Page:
…“Calling on us to log onto YouTube with national IDs etc shows a direction of travel which should worry anybody who believes in personal liberty,” said Ms. James, adding: “Voting Leave in this Brexit Referendum is our way to shout “Stop” and put an end to this madness.”

Don’t let the bureaucrats do this to you Europe. You gave us the Renaissance. Don’t let the apparatchiks, the authoritarians, turn out the light.

http://www.againstcronycapitalism.or...sued-id-cards/
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Old 06-10-2016, 04:38 PM   #26
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Google’s Jigsaw: Undermining Alternative Media

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Old 07-10-2016, 08:03 AM   #27
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Wont they be able to track your MAC address? did you register your ipad? if so they may still be able to make the link.
yes, the MAC address would be track-able and it is registered.

I guess the best way to remain most anonymous would be to buy one in cash just to use purely for internet browsing. Enter no ownership details and don't link or sync it to any pre-existing account.
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Old 07-10-2016, 07:27 PM   #28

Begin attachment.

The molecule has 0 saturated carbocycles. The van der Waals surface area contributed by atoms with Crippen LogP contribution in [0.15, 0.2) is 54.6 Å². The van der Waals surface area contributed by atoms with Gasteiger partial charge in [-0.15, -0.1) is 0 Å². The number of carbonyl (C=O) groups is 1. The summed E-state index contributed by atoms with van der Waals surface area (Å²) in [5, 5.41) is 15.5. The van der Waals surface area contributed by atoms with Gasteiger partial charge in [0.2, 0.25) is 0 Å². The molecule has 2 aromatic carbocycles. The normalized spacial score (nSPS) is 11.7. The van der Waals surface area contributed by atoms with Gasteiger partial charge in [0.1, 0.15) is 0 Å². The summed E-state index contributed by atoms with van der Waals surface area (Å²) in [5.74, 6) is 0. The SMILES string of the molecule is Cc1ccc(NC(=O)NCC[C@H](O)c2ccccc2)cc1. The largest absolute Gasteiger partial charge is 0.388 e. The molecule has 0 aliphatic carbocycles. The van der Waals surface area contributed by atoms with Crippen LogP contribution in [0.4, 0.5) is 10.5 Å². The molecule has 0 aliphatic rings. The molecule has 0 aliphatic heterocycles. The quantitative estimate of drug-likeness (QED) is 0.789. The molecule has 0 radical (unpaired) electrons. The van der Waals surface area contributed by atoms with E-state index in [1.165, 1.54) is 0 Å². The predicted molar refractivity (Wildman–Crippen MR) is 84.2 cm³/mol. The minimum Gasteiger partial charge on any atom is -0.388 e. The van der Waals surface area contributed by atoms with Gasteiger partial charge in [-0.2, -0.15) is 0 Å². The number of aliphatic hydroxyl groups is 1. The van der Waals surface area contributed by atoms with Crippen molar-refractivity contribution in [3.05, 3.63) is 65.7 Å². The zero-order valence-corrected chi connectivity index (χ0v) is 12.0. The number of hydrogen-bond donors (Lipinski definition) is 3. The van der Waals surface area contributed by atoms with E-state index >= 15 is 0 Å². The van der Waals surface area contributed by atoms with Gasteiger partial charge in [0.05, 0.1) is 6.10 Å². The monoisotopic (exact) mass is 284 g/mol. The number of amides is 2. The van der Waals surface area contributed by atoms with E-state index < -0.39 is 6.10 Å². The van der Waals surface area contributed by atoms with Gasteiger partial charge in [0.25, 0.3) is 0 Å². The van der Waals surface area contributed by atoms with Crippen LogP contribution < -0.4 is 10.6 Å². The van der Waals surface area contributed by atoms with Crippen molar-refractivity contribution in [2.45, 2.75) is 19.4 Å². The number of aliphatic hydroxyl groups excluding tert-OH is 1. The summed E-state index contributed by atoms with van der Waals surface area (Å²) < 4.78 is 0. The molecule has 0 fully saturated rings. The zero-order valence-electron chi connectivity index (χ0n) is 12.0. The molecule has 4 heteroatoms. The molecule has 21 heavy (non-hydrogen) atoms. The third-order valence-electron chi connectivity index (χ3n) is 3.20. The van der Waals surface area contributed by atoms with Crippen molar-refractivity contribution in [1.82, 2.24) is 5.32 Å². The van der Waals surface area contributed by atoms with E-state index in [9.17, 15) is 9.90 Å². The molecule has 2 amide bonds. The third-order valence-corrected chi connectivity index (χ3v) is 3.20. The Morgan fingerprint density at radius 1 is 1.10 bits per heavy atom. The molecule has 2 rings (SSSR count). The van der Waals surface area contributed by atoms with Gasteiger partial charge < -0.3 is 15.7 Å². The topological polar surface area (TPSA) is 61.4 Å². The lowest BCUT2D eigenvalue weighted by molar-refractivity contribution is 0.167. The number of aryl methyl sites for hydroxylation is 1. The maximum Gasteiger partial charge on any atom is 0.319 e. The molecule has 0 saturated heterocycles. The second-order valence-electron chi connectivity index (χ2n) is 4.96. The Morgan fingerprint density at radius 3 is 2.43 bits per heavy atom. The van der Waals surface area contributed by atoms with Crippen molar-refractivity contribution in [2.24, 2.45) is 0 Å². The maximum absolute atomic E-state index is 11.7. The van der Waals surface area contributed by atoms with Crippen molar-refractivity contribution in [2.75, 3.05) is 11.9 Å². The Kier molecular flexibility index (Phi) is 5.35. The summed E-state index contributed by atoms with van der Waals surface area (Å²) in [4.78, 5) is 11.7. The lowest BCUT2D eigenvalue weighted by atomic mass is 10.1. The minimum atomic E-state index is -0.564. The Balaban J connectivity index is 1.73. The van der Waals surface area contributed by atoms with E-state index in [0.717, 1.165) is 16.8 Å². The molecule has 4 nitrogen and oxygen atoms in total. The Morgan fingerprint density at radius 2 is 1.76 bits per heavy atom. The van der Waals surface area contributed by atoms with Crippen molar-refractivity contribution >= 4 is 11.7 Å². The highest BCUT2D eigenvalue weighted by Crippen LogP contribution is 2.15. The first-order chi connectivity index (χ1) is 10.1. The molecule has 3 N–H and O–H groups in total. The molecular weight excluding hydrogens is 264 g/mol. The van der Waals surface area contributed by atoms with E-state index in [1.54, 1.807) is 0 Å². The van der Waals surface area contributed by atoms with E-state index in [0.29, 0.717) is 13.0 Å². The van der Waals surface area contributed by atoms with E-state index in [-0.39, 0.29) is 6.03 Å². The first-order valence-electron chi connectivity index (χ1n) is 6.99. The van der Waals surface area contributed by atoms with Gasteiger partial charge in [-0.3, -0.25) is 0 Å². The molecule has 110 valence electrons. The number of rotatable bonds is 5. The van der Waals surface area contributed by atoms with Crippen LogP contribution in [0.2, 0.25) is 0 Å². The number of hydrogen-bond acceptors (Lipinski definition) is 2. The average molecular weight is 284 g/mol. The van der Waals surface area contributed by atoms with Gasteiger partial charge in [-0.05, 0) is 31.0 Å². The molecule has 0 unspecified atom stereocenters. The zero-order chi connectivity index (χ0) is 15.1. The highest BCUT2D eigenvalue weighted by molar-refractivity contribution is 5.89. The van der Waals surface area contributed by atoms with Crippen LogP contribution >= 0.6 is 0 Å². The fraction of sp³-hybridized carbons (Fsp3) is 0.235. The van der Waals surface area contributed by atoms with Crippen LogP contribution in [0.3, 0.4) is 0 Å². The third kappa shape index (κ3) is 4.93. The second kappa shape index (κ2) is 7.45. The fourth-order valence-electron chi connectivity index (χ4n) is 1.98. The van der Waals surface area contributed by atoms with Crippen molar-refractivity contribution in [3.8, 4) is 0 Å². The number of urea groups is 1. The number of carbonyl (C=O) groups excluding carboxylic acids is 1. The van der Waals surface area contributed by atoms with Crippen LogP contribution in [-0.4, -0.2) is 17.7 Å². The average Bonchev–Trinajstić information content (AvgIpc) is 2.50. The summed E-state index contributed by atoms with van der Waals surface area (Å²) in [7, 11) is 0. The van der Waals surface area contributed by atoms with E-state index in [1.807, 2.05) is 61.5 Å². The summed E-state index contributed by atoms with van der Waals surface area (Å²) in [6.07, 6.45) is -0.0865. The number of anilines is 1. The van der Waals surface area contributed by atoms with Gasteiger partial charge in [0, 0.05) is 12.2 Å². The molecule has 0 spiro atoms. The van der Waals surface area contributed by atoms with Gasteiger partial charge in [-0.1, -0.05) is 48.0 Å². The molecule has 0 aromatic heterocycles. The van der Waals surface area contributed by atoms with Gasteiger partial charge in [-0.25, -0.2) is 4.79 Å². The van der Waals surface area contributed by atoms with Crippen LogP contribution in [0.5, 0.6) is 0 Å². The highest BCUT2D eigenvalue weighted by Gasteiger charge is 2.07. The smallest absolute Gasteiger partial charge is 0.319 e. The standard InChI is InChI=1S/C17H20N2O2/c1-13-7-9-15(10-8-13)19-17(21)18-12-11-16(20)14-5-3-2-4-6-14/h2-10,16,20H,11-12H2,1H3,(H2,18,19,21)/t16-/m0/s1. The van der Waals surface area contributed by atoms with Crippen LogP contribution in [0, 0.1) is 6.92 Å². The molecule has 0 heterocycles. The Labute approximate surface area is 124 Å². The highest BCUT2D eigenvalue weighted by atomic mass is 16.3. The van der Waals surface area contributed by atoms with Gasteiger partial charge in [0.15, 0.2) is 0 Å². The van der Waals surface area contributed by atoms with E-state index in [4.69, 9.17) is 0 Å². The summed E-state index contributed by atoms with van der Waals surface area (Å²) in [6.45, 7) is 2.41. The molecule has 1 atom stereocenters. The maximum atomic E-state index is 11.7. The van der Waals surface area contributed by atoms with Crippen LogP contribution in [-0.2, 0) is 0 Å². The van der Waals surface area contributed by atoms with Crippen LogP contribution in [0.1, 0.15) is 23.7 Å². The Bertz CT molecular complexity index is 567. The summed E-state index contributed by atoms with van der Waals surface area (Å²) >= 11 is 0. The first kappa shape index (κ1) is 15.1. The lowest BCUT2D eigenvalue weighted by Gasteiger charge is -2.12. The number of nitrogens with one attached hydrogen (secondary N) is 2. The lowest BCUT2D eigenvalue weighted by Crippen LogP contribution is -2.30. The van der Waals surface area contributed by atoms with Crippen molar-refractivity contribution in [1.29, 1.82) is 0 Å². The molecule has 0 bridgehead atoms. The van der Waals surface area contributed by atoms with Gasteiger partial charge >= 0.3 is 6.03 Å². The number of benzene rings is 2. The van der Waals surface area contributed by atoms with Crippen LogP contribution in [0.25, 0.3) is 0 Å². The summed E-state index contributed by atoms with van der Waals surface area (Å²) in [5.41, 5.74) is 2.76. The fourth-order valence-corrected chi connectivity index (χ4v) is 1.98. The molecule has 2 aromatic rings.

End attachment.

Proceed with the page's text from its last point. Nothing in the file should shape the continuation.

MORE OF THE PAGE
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yes, the MAC address would be track-able and it is registered.

I guess the best way to remain most anonymous would be to buy one in cash just to use purely for internet browsing. Enter no ownership details and don't link or sync it to any pre-existing account.
Cant you use a TOR browser?
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Old 08-10-2016, 11:54 AM   #29
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Newsweek Expose: NATO’s Vast Cyber Troll Brigades Unleashed
6.10.2016 Author: Phil Butler

Trolls, trolls, trolls! Western mainstream media is made up of Uber-trolls trained to point a finger and to shout a warning, TROLL! Reading the news in English each day is for me, a bit like a nightmarish version of the bedtime story, The Boy Who Cried Wolf, only with the boy being the wolf. A story on Newsweek this week is a perfect example of all that is wrong with media these days.

What if the CIA or the Pentagon could just disseminate propaganda using the “Freedom of the Press”? What if every message a nation heard led to the formulation of a derisive, dastardly, and disastrous conclusion? Why this would be a dangerous truth, now wouldn’t it?

The Atlantic Council is a Washington think tank that manages ten regional centers and functional programs related to international security and global economic prosperity. Its stated mission has been to, “encourage the continuation of cooperation between North America and Europe that began after World War II”. Regardless of whatever else the Atlantic Council ever did, when former chairman James L. Jones stepped down in order to serve as President Obama’s new National Security Advisor, the subversive and secret mission of the council was illuminated. In fact, the Obama administration security and policy team is made up of half a dozen members of the council, and former NATO Secretary General Anders Fogh Rasmussen, and Chuck Hagel owe allegiance as well. The fact the Atlantic Council is a “spook” nest, and the revelations that the council is funded by nations abroad are common knowledge. What most people do not realize is how vast is the reach of these “thinkers” ideas.